Movie review: The Zone Of Interest

The banality of evil

I went to see the Oscar-nominated film The Zone Of Interest. It’s based on Martin Amis’s 2014 novel of the same name. It starts mundanely with a family, a couple with five children and a dog, out on a picnic by the river. They return to their pleasant home with a lovely garden, a greenhouse, and a pool. They must be well-to-do, as they have a few servants, at least one of them a young Jewish woman.

The father has a few of his work colleagues stop over to discuss plans… to build a more efficient way to incinerate people, a technological marvel.

Oh. The father is Rudolf Höss (Christian Friedel), and he is the commandant of Auschwitz. And it’s not as though the camp was a distance away.  As Vox noted: “There’s an ambient noise in The Zone of Interest, akin to the hum of a white noise machine — except in this case, it’s omnipresent, the sound of furnaces in the distance, laced with occasional gunshots and howls.” The wall is almost always visible, with occasional plumes of smoke lofting into the sky. “To hear what’s going on in the house, we have to tune them out a little.”

Domestic bliss

The household’s mother, Hedwig (Sandra Hüller), is well aware that the niceties she acquires used to belong to someone else, someone imprisoned or, more likely, dead. She leans into being the self-designated Queen of Auschwitz, so she is not unaware of her husband’s job.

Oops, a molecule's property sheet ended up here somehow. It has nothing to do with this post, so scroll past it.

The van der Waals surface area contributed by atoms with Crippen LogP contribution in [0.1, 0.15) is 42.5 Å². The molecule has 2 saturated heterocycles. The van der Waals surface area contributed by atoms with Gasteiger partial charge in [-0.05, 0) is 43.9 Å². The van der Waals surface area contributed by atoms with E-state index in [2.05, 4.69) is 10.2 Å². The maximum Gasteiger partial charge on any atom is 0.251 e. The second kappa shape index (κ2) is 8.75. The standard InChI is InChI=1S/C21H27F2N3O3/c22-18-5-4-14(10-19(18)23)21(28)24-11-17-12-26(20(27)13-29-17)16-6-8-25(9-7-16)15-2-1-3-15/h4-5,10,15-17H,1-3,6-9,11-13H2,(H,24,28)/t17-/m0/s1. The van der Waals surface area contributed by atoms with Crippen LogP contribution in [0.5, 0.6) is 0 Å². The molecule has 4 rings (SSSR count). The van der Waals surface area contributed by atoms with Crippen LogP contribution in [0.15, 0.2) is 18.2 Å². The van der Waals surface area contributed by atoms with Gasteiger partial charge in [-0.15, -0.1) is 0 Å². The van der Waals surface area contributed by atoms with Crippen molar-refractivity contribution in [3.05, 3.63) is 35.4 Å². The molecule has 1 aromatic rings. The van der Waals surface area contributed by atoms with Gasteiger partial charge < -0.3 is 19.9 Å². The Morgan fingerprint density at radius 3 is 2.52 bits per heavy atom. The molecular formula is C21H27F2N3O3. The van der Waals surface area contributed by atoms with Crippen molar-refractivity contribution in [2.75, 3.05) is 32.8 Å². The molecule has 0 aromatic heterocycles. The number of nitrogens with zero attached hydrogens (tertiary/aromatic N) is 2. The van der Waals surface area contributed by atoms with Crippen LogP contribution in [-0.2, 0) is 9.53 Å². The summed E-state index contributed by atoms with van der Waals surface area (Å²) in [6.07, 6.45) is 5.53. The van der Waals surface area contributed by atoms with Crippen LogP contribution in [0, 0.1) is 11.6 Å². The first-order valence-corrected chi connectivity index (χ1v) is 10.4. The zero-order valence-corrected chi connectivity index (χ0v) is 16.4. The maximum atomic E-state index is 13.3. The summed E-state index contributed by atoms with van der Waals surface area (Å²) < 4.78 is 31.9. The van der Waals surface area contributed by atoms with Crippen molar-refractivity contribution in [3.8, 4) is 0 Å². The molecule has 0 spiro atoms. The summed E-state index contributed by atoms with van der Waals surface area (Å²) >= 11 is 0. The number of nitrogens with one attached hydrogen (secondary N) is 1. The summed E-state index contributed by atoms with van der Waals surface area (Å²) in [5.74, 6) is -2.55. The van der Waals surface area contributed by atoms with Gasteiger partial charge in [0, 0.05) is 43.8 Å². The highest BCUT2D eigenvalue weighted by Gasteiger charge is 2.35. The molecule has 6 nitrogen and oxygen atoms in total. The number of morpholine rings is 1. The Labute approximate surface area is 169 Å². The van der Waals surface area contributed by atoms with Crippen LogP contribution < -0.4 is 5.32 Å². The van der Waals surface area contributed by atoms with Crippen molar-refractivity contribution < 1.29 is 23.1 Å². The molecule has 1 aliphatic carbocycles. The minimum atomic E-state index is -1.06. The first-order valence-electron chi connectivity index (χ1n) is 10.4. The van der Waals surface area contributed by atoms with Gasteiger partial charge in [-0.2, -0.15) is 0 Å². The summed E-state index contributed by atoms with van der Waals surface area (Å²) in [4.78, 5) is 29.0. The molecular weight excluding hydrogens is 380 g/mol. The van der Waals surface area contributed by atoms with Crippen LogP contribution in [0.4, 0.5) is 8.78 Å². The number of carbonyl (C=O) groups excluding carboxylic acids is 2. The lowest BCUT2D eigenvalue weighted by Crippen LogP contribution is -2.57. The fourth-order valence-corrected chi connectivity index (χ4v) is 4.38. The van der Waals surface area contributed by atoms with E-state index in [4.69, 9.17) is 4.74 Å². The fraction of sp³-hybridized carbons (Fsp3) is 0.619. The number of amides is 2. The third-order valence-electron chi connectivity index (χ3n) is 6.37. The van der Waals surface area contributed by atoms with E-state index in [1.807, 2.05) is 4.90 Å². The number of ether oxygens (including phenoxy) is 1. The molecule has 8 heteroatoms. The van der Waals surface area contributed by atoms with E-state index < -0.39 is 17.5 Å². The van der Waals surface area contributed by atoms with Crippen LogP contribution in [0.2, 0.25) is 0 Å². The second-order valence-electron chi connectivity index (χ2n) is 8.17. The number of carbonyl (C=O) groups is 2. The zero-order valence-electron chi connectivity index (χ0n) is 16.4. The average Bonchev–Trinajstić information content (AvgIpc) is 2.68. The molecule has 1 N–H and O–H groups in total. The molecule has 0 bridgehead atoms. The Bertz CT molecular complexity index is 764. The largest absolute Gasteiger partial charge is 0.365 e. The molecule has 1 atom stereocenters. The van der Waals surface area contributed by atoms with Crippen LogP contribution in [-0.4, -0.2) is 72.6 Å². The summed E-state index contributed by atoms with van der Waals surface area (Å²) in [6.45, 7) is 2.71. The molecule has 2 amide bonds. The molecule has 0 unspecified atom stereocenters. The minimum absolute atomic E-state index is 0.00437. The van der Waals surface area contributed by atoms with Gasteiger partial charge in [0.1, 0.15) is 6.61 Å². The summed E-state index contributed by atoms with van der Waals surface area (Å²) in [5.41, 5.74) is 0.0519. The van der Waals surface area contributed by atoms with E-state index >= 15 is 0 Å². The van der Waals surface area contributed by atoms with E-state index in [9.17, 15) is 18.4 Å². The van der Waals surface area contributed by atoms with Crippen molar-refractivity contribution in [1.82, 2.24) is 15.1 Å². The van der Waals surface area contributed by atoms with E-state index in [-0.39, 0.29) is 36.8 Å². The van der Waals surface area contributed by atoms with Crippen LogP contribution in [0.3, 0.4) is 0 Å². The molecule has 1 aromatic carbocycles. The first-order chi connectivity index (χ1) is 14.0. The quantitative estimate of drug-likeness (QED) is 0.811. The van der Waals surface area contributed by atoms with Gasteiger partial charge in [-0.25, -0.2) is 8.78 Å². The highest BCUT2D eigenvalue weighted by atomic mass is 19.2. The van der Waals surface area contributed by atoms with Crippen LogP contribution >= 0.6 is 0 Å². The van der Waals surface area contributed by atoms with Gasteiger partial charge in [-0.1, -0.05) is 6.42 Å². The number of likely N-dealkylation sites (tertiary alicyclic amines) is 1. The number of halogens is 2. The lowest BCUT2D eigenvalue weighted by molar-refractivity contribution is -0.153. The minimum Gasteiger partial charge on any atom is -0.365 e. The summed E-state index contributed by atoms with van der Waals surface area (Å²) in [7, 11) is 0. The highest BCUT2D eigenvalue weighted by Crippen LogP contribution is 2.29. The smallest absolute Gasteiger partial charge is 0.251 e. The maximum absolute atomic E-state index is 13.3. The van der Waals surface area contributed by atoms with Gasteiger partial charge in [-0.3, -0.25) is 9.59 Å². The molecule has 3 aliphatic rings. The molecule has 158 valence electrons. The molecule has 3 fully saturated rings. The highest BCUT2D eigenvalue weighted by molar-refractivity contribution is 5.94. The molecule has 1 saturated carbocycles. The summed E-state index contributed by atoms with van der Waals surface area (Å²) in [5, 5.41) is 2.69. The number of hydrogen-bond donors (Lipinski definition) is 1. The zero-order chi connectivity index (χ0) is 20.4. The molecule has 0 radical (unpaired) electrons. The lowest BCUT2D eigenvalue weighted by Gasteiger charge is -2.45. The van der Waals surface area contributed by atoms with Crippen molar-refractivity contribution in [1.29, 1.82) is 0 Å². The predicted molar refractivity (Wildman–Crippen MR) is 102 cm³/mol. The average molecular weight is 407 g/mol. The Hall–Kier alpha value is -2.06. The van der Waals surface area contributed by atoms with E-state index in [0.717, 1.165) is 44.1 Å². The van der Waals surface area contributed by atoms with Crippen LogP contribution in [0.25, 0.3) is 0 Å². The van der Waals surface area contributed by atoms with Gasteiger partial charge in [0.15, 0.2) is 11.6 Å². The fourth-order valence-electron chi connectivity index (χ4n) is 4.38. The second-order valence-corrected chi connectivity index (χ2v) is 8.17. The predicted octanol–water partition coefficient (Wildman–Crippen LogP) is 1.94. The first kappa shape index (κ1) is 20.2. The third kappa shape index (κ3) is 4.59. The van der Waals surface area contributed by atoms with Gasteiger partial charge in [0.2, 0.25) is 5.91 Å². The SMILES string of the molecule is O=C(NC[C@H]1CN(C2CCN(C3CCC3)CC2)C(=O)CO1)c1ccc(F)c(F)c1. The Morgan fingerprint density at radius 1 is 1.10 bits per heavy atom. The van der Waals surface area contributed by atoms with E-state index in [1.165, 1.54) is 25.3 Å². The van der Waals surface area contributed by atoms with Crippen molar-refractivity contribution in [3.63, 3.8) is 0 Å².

I saw this movie at Landmark’s Spectrum 8 theater on Saturday afternoon, January 26. Two folks I knew from church happened to be there. One thought they’d wasted two hours of their life. The other got the gist of it, though they and I were confused by one particular effect. After the lights came up, the five folks sitting behind me remained in their seats as though they were still trying to discern what they had just seen.

When I say not much happens in the film, especially in the beginning, it’s not a criticism but a fact. Then, Rudolf is so efficient at work that he’s designated for a possible promotion, which leads to an astonishing conversation with Hedwig. This is the “banality of evil” writ large.

The music throughout is haunting.

Rotten Tomatoes critics gave it a 92% positive review, though audiences were only 79% enthusiastic. A positive review by Robin Holabird: “I watched the movie with interest—not pleasure, but with appreciation for the point and risk it takes.” Edwin Arnaudin, conversely, writes dismissively, “Well, that’s certainly one way to tell a Holocaust narrative.” I get both POVs.

This was interesting: “Director Jonathan Glazer used up to five fixed cameras in the house and garden with no visible crew to capture many scenes, so the actors didn’t know if they were being shot in a close-up or wide shot. They were totally immersed in the scene and enjoyed working in that realistic environment.”

I admired the film. I don’t think LIKING it is entirely possible.

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